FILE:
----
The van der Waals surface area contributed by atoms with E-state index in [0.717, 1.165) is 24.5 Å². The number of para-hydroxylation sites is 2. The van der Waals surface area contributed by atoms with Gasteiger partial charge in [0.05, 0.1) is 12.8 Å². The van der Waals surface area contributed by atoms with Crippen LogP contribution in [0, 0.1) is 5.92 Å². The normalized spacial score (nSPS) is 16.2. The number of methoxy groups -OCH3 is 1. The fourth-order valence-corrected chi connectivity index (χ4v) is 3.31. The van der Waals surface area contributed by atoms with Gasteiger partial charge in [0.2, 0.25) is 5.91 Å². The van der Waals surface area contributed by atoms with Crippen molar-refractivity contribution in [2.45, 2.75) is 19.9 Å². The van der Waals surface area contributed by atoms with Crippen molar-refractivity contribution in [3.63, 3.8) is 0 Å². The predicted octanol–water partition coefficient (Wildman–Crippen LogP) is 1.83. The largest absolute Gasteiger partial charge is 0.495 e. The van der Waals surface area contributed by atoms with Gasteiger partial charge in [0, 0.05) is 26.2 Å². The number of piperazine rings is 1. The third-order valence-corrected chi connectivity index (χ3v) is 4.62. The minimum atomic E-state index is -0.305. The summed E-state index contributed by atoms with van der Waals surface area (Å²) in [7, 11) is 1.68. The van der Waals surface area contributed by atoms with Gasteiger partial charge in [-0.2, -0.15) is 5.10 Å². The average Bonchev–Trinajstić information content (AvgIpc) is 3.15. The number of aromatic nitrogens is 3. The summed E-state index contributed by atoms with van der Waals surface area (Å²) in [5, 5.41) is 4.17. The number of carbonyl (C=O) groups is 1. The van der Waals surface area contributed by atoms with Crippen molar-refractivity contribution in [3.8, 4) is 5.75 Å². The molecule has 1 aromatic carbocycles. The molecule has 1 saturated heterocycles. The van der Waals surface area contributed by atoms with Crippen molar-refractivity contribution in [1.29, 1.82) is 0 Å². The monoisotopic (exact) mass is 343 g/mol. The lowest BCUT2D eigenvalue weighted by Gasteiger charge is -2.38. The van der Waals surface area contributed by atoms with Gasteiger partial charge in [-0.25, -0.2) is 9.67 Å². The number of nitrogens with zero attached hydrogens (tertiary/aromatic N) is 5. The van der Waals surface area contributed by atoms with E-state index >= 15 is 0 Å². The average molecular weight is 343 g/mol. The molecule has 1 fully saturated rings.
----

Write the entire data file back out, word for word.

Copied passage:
The van der Waals surface area contributed by atoms with E-state index in [0.717, 1.165) is 24.5 Å². The number of para-hydroxylation sites is 2. The van der Waals surface area contributed by atoms with Gasteiger partial charge in [0.05, 0.1) is 12.8 Å². The van der Waals surface area contributed by atoms with Crippen LogP contribution in [0, 0.1) is 5.92 Å². The normalized spacial score (nSPS) is 16.2. The number of methoxy groups -OCH3 is 1. The fourth-order valence-corrected chi connectivity index (χ4v) is 3.31. The van der Waals surface area contributed by atoms with Gasteiger partial charge in [0.2, 0.25) is 5.91 Å². The van der Waals surface area contributed by atoms with Crippen molar-refractivity contribution in [2.45, 2.75) is 19.9 Å². The van der Waals surface area contributed by atoms with Crippen molar-refractivity contribution in [3.63, 3.8) is 0 Å². The predicted octanol–water partition coefficient (Wildman–Crippen LogP) is 1.83. The largest absolute Gasteiger partial charge is 0.495 e. The van der Waals surface area contributed by atoms with Gasteiger partial charge in [0, 0.05) is 26.2 Å². The number of piperazine rings is 1. The third-order valence-corrected chi connectivity index (χ3v) is 4.62. The minimum atomic E-state index is -0.305. The summed E-state index contributed by atoms with van der Waals surface area (Å²) in [7, 11) is 1.68. The van der Waals surface area contributed by atoms with Gasteiger partial charge in [-0.2, -0.15) is 5.10 Å². The average Bonchev–Trinajstić information content (AvgIpc) is 3.15. The number of aromatic nitrogens is 3. The summed E-state index contributed by atoms with van der Waals surface area (Å²) in [5, 5.41) is 4.17. The number of carbonyl (C=O) groups is 1. The van der Waals surface area contributed by atoms with Crippen molar-refractivity contribution in [3.8, 4) is 5.75 Å². The molecule has 1 aromatic carbocycles. The molecule has 1 saturated heterocycles. The van der Waals surface area contributed by atoms with Crippen molar-refractivity contribution in [1.29, 1.82) is 0 Å². The monoisotopic (exact) mass is 343 g/mol. The lowest BCUT2D eigenvalue weighted by Gasteiger charge is -2.38. The van der Waals surface area contributed by atoms with Gasteiger partial charge in [-0.25, -0.2) is 9.67 Å². The number of nitrogens with zero attached hydrogens (tertiary/aromatic N) is 5. The van der Waals surface area contributed by atoms with E-state index >= 15 is 0 Å². The average molecular weight is 343 g/mol. The molecule has 1 fully saturated rings.